Surveys collecting information about employee compensation, including salary and benefits, are commonly called salary surveys. Salary surveys are conducted with numerous employers to determine pay levels for specific job categories and are generally conducted either by region, sector or job classification for the purposes of comparability. In conjunction with other tools, salary surveys can provide useful information to attract, support and retain employees within the context of an overall HR and organizational plan. When designed and used properly, salary surveys can provide useful benchmarking information for comparing salaries and benefits.
Many organizations want to use salary surveys to set the compensation levels for their organizations. Unfortunately, it’s not always as easy as reading a survey and using the information. Below you’ll find important information about how to assess salary surveys and get the most out of the information they present.
WHAT DO SALARY SURVEYS CONTAIN?
A salary survey is a standard method of finding out what other organizations are paying for specific jobs or job classes. Large organizations in particular routinely conduct compensation surveys to determine prevailing pay rates and benefits. These surveys not only determine the low, high and average salaries for a given position, but also provide a sense of what other organizations are paying. Organizations may purchase results of surveys conducted by a variety of organizations proficient in the collection, analysis and distribution of salary data, or they may choose to conduct their own salary survey.
ASSESSING SALARY SURVEYS
A key to successfully using the data contained in a salary survey is to understand the assumptions and criteria used to collect the information. Finding surveys that clearly report the basis for collection and dissemination of information will help you to ensure that you are referencing a survey that is relevant for your organization.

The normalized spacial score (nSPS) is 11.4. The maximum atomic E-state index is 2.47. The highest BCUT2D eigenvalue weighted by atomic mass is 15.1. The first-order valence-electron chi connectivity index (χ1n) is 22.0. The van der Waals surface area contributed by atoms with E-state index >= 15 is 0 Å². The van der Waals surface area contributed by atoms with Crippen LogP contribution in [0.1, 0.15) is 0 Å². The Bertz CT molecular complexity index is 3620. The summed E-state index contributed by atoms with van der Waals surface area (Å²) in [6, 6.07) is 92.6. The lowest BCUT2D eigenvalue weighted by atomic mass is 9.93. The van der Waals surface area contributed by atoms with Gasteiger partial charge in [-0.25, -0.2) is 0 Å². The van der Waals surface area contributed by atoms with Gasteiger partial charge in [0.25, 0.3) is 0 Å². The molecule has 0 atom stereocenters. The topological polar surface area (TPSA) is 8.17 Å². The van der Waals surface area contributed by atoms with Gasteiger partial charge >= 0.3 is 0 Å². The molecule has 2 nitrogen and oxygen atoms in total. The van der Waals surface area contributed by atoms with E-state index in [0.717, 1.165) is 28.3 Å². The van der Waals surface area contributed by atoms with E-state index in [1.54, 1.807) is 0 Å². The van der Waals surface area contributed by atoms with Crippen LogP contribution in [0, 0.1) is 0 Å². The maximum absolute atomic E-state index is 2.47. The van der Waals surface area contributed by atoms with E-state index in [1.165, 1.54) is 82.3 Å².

Below you’ll find information on what makes a salary survey useful for benchmarking. Salary surveys need to be readily comparable and scientifically credible to be useful for benchmarking. The following provides a summary of how to assess a salary survey.
Compare apples to apples
It is important, when reviewing salary surveys, to make sure that you are comparing information that is similar. Looking at salary and benefit levels in organizations vastly different from your own will not provide the information you need. Here’s what to look for:
Review job descriptions or position profiles in the survey report
It is important to look at job duties and responsibilities, not just job title, when deciding if salary survey information is comparable. To be comparable the jobs must have a similar level of responsibility and range of duties.
Note province and region
Appropriate salary comparisons will come from agencies with a similar geographic focus: local, regional, provincial or national. At the local level, the best salary comparisons will come from other organizations in the same city or town. Good salary comparison may come from a different city or town with similar labour market characteristics and a similar cost of living.
Note operating budgets of respondent organizations